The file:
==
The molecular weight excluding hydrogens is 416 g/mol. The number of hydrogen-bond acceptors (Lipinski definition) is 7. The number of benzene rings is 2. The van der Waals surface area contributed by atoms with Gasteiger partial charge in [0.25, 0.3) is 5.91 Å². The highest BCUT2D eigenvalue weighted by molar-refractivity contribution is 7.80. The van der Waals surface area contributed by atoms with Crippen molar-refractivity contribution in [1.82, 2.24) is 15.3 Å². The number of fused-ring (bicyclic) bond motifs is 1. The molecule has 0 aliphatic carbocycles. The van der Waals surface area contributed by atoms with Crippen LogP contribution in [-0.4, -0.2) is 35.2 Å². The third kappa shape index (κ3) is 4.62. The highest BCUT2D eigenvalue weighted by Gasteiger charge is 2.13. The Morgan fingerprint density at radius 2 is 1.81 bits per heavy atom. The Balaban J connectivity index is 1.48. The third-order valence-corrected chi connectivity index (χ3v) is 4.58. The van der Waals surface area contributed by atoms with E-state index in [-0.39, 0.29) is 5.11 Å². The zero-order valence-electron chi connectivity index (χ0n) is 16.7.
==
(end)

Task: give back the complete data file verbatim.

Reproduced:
The molecular weight excluding hydrogens is 416 g/mol. The number of hydrogen-bond acceptors (Lipinski definition) is 7. The number of benzene rings is 2. The van der Waals surface area contributed by atoms with Gasteiger partial charge in [0.25, 0.3) is 5.91 Å². The highest BCUT2D eigenvalue weighted by molar-refractivity contribution is 7.80. The van der Waals surface area contributed by atoms with Crippen molar-refractivity contribution in [1.82, 2.24) is 15.3 Å². The number of fused-ring (bicyclic) bond motifs is 1. The molecule has 0 aliphatic carbocycles. The van der Waals surface area contributed by atoms with Crippen LogP contribution in [-0.4, -0.2) is 35.2 Å². The third kappa shape index (κ3) is 4.62. The highest BCUT2D eigenvalue weighted by Gasteiger charge is 2.13. The Morgan fingerprint density at radius 2 is 1.81 bits per heavy atom. The Balaban J connectivity index is 1.48. The third-order valence-corrected chi connectivity index (χ3v) is 4.58. The van der Waals surface area contributed by atoms with E-state index in [-0.39, 0.29) is 5.11 Å². The zero-order valence-electron chi connectivity index (χ0n) is 16.7.